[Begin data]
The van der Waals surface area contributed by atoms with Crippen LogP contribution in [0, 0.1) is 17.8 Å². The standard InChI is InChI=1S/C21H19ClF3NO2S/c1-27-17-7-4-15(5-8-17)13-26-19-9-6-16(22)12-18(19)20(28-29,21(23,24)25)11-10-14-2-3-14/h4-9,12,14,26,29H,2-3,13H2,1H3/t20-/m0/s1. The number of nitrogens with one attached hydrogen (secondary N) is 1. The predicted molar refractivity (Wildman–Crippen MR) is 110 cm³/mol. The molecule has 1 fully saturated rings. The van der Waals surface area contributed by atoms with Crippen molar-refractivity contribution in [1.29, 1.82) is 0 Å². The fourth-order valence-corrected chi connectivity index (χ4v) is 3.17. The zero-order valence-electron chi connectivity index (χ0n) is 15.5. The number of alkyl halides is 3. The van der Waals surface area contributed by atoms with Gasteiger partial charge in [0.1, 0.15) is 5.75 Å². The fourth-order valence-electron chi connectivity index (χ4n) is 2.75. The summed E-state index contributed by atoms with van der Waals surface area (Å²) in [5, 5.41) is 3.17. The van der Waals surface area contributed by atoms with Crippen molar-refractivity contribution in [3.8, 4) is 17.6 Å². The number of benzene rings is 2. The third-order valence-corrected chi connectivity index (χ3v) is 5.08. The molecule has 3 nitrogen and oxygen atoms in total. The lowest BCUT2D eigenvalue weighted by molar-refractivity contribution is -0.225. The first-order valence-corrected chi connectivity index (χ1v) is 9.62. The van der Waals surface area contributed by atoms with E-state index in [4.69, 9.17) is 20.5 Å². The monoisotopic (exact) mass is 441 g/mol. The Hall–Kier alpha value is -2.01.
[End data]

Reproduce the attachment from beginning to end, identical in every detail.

The van der Waals surface area contributed by atoms with Crippen LogP contribution in [0, 0.1) is 17.8 Å². The standard InChI is InChI=1S/C21H19ClF3NO2S/c1-27-17-7-4-15(5-8-17)13-26-19-9-6-16(22)12-18(19)20(28-29,21(23,24)25)11-10-14-2-3-14/h4-9,12,14,26,29H,2-3,13H2,1H3/t20-/m0/s1. The number of nitrogens with one attached hydrogen (secondary N) is 1. The predicted molar refractivity (Wildman–Crippen MR) is 110 cm³/mol. The molecule has 1 fully saturated rings. The van der Waals surface area contributed by atoms with Crippen molar-refractivity contribution in [1.29, 1.82) is 0 Å². The fourth-order valence-corrected chi connectivity index (χ4v) is 3.17. The zero-order valence-electron chi connectivity index (χ0n) is 15.5. The number of alkyl halides is 3. The van der Waals surface area contributed by atoms with Gasteiger partial charge in [0.1, 0.15) is 5.75 Å². The fourth-order valence-electron chi connectivity index (χ4n) is 2.75. The summed E-state index contributed by atoms with van der Waals surface area (Å²) in [5, 5.41) is 3.17. The van der Waals surface area contributed by atoms with Crippen molar-refractivity contribution in [3.8, 4) is 17.6 Å². The number of benzene rings is 2. The third-order valence-corrected chi connectivity index (χ3v) is 5.08. The molecule has 3 nitrogen and oxygen atoms in total. The lowest BCUT2D eigenvalue weighted by molar-refractivity contribution is -0.225. The first-order valence-corrected chi connectivity index (χ1v) is 9.62. The van der Waals surface area contributed by atoms with E-state index in [4.69, 9.17) is 20.5 Å². The monoisotopic (exact) mass is 441 g/mol. The Hall–Kier alpha value is -2.01.